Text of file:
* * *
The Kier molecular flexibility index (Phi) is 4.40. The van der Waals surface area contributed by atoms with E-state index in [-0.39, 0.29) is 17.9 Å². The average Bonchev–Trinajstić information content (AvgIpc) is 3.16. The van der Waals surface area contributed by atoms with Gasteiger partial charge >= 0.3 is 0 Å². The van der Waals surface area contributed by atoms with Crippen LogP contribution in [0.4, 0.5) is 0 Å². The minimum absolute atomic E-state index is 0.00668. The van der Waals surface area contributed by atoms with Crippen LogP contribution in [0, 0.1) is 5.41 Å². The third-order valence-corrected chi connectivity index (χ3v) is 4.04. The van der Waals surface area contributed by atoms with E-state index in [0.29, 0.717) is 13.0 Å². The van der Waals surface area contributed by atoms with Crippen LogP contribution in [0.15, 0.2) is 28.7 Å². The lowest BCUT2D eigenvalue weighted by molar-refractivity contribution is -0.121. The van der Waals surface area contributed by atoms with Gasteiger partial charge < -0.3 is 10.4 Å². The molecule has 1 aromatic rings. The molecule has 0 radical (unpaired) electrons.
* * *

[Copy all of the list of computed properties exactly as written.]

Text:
The Kier molecular flexibility index (Phi) is 4.40. The van der Waals surface area contributed by atoms with E-state index in [-0.39, 0.29) is 17.9 Å². The average Bonchev–Trinajstić information content (AvgIpc) is 3.16. The van der Waals surface area contributed by atoms with Gasteiger partial charge >= 0.3 is 0 Å². The van der Waals surface area contributed by atoms with Crippen LogP contribution in [0.4, 0.5) is 0 Å². The minimum absolute atomic E-state index is 0.00668. The van der Waals surface area contributed by atoms with Crippen LogP contribution in [0, 0.1) is 5.41 Å². The third-order valence-corrected chi connectivity index (χ3v) is 4.04. The van der Waals surface area contributed by atoms with E-state index in [0.29, 0.717) is 13.0 Å². The van der Waals surface area contributed by atoms with Crippen LogP contribution in [0.15, 0.2) is 28.7 Å². The lowest BCUT2D eigenvalue weighted by molar-refractivity contribution is -0.121. The van der Waals surface area contributed by atoms with Gasteiger partial charge < -0.3 is 10.4 Å². The molecule has 1 aromatic rings. The molecule has 0 radical (unpaired) electrons.